Kligman is best known as the inventor of the popular acne medication Retin-A. His research was non-therapeutic, as it sought to test commercial cosmetic products, dermatologic medications, and infections on inmates’ skin without yielding any direct benefits and in fact risking possible harm to their health. He did not restrict his research to benign tests; controversially, he undertook experiments that exposed inmates to infectious diseases and chemicals. Most notably, one of his experiments exposed inmates to dioxin, a carcinogen and component of Agent Orange, the chemical defoliant infamously used in the Vietnam War, as detailed in Allen Hornblum’s 1998 book, Acres of Skin. Inmates were paid for their participation, but given their limited opportunities to earn money and that many were unconvicted and imprisoned because they could not afford bail, these financial incentives were inherently coercive. In the context of the prison, the inmates lacked autonomy, so informed consent to participate was not possible. Senate hearings in 1973 led by Senator Ted Kennedy specifically used Kligman’s experiments as an example of unethical research, and subsequently the Belmont Report established bioethics guidelines banning most research involving incarcerated people.

Kligman’s experiments left scars on these men both physically and mentally. For instance, one former inmate, Yusef Anthony, has publicly recounted his experiences in Holmesburg and how they continue to plague his health today. The family of one of the most prominent advocates for these men who was an experimental subject himself, Leodus Jones, has also detailed both the generational impact and contribution to medical mistrust specifically in the Black community from these unethical studies.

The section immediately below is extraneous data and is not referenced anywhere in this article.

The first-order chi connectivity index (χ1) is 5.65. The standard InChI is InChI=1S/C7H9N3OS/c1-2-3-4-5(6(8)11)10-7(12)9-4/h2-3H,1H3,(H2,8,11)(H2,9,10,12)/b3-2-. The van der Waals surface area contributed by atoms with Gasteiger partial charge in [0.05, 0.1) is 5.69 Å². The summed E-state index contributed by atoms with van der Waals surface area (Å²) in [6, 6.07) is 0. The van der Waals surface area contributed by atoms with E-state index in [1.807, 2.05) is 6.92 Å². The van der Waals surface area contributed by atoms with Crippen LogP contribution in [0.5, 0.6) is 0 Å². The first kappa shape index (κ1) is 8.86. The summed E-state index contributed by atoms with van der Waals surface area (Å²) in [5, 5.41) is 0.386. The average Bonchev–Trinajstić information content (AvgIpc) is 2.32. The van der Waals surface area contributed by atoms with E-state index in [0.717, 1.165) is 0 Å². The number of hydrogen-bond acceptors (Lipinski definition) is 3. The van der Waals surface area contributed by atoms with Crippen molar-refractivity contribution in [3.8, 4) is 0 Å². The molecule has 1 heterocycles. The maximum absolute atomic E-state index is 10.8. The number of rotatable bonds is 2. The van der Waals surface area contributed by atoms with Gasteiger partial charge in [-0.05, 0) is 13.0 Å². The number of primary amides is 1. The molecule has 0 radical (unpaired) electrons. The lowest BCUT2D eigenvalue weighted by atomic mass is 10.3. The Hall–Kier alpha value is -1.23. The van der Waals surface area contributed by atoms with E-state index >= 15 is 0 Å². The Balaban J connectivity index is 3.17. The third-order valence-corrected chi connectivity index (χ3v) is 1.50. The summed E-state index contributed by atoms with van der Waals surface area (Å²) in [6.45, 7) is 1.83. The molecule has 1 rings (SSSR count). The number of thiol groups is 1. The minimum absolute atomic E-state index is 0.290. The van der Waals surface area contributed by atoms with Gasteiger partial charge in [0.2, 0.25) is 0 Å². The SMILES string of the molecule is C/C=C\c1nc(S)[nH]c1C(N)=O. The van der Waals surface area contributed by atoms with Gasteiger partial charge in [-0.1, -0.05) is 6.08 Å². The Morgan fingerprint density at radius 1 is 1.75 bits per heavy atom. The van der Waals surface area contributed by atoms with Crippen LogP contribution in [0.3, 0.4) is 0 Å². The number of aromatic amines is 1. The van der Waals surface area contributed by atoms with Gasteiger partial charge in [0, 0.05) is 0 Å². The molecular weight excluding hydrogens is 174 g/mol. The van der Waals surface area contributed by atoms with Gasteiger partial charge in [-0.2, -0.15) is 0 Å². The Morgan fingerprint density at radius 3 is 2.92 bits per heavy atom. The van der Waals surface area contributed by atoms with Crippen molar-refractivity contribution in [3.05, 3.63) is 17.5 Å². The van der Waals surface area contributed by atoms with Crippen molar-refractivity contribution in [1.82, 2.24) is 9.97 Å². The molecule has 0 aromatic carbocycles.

However, these experiments are just one example of how medical research institutions have unethically exploited Black bodies over the course of history. Consider the Tuskegee Syphilis Study and the story of Henrietta Lacks: in both of these examples, like Kligman’s experiments, doctors infringed on the autonomy of Black people, underscoring the importance of informed consent in biomedical research.